The impacts of tourist and residential development on the KwaZulu-Natal north coast : Umhlanga Rocks to Salt Rock.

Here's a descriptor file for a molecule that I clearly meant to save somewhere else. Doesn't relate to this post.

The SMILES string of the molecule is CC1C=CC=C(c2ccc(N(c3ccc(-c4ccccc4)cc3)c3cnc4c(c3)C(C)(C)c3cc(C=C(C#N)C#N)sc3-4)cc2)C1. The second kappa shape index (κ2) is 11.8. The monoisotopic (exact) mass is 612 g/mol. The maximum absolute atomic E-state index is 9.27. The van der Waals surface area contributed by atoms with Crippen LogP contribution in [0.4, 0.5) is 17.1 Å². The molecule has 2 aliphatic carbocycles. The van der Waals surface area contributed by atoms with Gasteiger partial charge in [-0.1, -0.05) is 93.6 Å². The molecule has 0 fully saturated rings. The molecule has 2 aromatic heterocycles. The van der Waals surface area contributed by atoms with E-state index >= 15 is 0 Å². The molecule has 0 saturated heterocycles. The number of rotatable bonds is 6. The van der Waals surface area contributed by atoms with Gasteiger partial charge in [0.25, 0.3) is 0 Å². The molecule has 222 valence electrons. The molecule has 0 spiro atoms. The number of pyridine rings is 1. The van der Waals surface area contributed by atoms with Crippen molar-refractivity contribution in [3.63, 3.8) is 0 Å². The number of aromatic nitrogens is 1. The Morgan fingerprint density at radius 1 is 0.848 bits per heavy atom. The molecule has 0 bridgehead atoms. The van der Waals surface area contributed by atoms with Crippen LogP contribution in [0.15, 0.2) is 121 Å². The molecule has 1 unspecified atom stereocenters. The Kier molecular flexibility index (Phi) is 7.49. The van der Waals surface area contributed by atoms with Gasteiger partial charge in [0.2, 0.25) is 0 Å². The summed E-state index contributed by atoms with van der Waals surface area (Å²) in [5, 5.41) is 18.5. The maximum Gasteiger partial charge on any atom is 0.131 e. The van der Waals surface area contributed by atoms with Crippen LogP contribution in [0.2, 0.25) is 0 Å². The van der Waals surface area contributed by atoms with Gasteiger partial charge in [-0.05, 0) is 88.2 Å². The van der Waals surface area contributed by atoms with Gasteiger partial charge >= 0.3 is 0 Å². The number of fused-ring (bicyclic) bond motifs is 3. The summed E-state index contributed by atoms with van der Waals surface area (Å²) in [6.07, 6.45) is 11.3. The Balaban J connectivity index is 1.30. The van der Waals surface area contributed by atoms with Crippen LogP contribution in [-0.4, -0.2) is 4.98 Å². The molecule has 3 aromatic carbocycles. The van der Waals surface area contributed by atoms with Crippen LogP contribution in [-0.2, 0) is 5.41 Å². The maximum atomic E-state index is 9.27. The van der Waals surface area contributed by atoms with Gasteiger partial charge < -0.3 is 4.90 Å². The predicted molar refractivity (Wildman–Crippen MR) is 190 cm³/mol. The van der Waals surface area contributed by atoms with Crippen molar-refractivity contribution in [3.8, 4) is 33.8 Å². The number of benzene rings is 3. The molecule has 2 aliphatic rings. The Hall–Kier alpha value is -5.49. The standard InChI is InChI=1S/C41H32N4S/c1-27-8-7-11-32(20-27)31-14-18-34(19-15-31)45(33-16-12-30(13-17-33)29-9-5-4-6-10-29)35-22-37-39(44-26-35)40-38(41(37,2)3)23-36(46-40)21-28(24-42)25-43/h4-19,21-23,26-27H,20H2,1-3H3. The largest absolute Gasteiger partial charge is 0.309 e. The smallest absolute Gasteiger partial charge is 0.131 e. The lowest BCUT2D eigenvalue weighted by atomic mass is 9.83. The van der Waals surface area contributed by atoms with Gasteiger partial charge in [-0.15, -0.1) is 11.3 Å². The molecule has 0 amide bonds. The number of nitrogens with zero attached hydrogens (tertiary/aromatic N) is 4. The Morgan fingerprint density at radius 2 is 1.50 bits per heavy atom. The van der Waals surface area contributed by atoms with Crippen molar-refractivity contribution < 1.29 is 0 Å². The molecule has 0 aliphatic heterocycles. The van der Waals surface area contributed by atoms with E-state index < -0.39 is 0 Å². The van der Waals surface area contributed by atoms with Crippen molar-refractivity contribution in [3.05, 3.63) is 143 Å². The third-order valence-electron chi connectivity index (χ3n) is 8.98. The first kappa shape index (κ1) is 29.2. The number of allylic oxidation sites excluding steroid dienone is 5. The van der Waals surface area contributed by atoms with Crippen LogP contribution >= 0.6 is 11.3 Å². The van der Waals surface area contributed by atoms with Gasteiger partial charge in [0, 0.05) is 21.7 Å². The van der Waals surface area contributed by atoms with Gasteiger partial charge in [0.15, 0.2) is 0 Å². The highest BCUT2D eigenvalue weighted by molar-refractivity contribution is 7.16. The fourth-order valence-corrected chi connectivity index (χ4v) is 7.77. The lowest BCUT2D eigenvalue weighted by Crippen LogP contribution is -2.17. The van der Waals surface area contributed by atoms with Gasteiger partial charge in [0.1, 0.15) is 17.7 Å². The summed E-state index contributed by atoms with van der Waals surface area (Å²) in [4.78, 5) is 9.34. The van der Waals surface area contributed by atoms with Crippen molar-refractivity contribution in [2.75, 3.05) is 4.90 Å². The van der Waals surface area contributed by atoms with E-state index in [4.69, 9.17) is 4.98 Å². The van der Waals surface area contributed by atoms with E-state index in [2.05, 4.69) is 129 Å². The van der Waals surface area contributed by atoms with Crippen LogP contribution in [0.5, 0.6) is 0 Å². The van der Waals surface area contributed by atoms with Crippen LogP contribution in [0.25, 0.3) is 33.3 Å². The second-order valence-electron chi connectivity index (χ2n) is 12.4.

The multiple uses of coastal space, the implications of coastal processes on society and the fragility of the marine - terrestrial interface requires integrated and sustainable coastal management strategies - one where humans can live harmoniously with nature. On the KwaZulu-Natal north coast of South Africa, property development is a key feature of economic development. The last two years have witnessed an unprecedented increase in up - market real estate along this coastline. This has been based on an increasing demand for coastal property for the development of tourist, commercial and residential development. It is also a sector that has contributed much towards environmental damage to sections of the coastline and places a considerable burden on current infrastructure (sewage, water and roads). A time-series analysis of aerial photography, spanning a period of 20 years (1983 and 2003), was used to assess the collective impacts of development on both land use and important ecosystems since 1983. The rate of change indicates significant decreases in coastal forest (3%), cultivated land (3%), rivers (1 %), sugar cane (3%) and untransformed grassland (1 %). There was a concomitant increase in non - residential development (2%), residential (4%), transformed grassland (2%), transport corridors (2%) and wetlands (0.4%). A social perspective from a total sample of 50 respondents was achieved by administering questionnaires off five different key coastal stakeholders (planners/managers/local authorities, CBOs, environmental groups, developers and tourism interest groups) to establish their perspectives on overall development, legislation, the state of the environment and stakeholder participation in coastal issues in the study area. The results yielded the following: development is currently occurring in an ad hoc fashion due to the amount of land owned privately. This is further compounded by the lack of legislation such as land use management systems and a Coastal Management Act which would allow for control over development. The biggest non-compliance issue is adhering to environmental management plans (EMPs). There are conflicts and constraints coupled with capacity issues which do not allow for effective management or the curtailment of bad land uses. The environment is being impacted on to a large degree through rationalization rather than expanding environmental concerns. Lastly, while stakeholders in the area are active, political decisions are still taken. In conclusion, while the White Paper for Sustainable Coastal Zone Management in South Africa advocates' sustainability', the only thing being sustained on this coastline is development. This coastline will probably provide significant opportunities for tourism, but its amenity from a natural perspective will be lost.